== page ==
Let this statement encourage you. God is in control of those things that man says are uncontrollable. We cannot control the Sun, but God can. We cannot control the weather, but God can. If problems are beyond your control, place them in God’s hands. If He can handle the Milky Way galaxy, He can handle your health, finances, marriage, job situation, etc. No matter how many bad choices you have made or how badly you have failed in different areas of your life, God is in control.
“And we know that for those who love God all things work together for good, for those who are called according to his purpose” (Romans 8:28).
That statement applies to all who follow Jesus. He will cause all things to work together for good for you. His hands are not tied. No matter what your problem is, He is in control and He is able to resolve it. Just trust His love, grace, and sovereignty.
Too often, we miss the mark. We make the same mistake that the Pharisees of Jesus’ day did. They thought God was trying to force them to do all of the right things, to avoid all the wrong things, and know a plethora of ideas about Him from the Torah and traditions. Yet, God was calling them to know Him. Particularly, He was inviting them to know Him through Jesus. Jesus said they failed to understand the Word of God because they did not recognize who He was:
“You search the Scriptures because you think that in them you have eternal life; and it is they that bear witness about me, yet you refuse to come to me that you may have life” (John 5:39–40; all Scripture quotations are from the English Standard Version, unless otherwise indicated).
Years later, as St.
John reflected on his time with Jesus, he summed it by saying that
Jesus Himself was the “logos,” the living word of God:
“In the beginning was the Word, and the Word was with God, and the Word was God. He was in the beginning with God. All things were made through him, and without him was not any thing made that was made…. And the Word became flesh and dwelt among us, and we have seen his glory, glory as of the only Son from the Father, full of grace and truth” (John 1:1–3, 14).
That phrase, “the
Word,” would make his Jewish readers think of the Old Testament
Scriptures: the law of Moses, the historical books, the Psalms and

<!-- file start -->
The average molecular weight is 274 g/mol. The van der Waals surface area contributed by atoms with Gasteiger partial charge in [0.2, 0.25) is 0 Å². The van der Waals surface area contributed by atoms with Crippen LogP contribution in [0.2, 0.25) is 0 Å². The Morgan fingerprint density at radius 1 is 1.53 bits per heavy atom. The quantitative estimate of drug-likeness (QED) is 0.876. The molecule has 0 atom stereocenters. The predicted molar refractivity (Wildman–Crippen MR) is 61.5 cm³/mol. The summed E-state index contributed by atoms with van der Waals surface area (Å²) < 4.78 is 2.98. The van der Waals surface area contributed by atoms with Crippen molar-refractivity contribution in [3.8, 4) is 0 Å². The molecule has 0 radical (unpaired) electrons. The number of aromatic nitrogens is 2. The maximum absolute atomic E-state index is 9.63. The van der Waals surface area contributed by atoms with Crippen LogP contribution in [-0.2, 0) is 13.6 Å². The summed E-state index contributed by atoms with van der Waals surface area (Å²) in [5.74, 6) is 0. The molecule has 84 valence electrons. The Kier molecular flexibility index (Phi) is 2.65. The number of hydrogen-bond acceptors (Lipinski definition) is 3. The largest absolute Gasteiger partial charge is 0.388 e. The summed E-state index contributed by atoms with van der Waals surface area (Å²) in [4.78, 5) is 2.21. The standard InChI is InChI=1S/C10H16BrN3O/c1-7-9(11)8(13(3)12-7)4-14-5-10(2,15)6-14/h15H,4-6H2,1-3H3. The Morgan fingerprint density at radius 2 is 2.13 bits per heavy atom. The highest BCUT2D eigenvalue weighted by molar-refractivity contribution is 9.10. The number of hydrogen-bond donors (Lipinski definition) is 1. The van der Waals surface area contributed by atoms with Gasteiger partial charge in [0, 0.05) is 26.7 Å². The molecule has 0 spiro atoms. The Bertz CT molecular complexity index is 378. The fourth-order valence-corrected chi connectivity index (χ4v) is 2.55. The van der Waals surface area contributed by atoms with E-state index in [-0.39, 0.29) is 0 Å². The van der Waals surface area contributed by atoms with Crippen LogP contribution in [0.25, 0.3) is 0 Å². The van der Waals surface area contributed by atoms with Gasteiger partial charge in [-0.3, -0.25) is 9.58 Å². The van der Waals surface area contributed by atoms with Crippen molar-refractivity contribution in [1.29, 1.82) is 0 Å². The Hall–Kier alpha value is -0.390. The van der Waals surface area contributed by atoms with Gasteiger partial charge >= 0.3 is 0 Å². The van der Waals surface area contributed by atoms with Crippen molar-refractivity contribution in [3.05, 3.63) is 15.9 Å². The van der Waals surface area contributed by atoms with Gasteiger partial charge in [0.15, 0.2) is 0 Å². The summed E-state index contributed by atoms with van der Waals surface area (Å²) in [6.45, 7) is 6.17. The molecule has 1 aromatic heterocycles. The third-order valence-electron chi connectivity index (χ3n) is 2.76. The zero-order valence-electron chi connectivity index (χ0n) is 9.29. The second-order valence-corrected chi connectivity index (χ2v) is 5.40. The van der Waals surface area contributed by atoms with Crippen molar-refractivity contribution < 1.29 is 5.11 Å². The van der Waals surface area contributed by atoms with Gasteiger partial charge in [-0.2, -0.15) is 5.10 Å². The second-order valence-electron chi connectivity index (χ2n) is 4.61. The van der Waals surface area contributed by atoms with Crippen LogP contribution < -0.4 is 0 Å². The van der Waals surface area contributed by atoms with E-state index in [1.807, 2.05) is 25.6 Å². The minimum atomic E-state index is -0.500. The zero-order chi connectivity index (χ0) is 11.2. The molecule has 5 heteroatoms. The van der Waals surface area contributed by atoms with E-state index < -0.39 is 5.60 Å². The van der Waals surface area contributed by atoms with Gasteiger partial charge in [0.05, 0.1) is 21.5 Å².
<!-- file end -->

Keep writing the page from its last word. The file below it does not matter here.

poetic books, and the writings of the prophets. This would suggest
that the entire written Word of God—the entire revelation of who
God is—dwelled in the body, soul, and spirit of Jesus.
Many Christians make the mistake of worshipping the written Word of God and losing sight of the Living Word Whom it reveals. The earliest Christians knew that God gave the Scriptures not merely so that we could read, analyze, and argue about them. The written Word of God pointed beyond itself to the One who created everything and the One who came to reveal God to us.
“For the wrath of God is revealed from heaven against all ungodliness and unrighteousness of men, who by their unrighteousness suppress the truth. For what can be known about God is plain to them, because God has shown it to them. For his invisible attributes, namely, his eternal power and divine nature, have been clearly perceived, ever since the creation of the world, in the things that have been made. So they are without excuse” (Romans 1:18–20; all Scripture quotations are from the English Standard Version unless otherwise indicated).
“The heavens declare the glory of God, and the sky above proclaims his handiwork. Day to day pours out speech, and night to night reveals knowledge. There is no speech, nor are there words, whose voice is not heard. Their voice goes out through all the earth, and their words to the end of the world. In them he has set a tent for the sun, which comes out like a bridegroom leaving his chamber, and, like a strong man, runs its course with joy. Its rising is from the end of the heavens, and its circuit to the end of them, and there is nothing hidden from its heat” (Psalms 19:1–6).
In my last post, we saw that there is something of an instinct to believe in a higher power. Some might argue that this really does not prove the existence of God. In fact, many will claim that science disproves His existence. Some will claim that no serious scientist really believes in God. I invite those readers to consider these quotes:
“The significance and joy in my science comes in those occasional moments of discovering something new and saying to myself, ‘So that’s how God did it.’ My goal is to understand a little corner of God’s plan” (Henry F. Schaeffer III, https://www.azquotes.com/quote/587238).
“There is for me powerful evidence that there is something going on behind it all…. It seems as though somebody has fine tuned nature’s numbers to make the Universe…. The impression of design is overwhelming” (Paul Davies, https://www.azquotes.com/author/3690-Paul_Davies).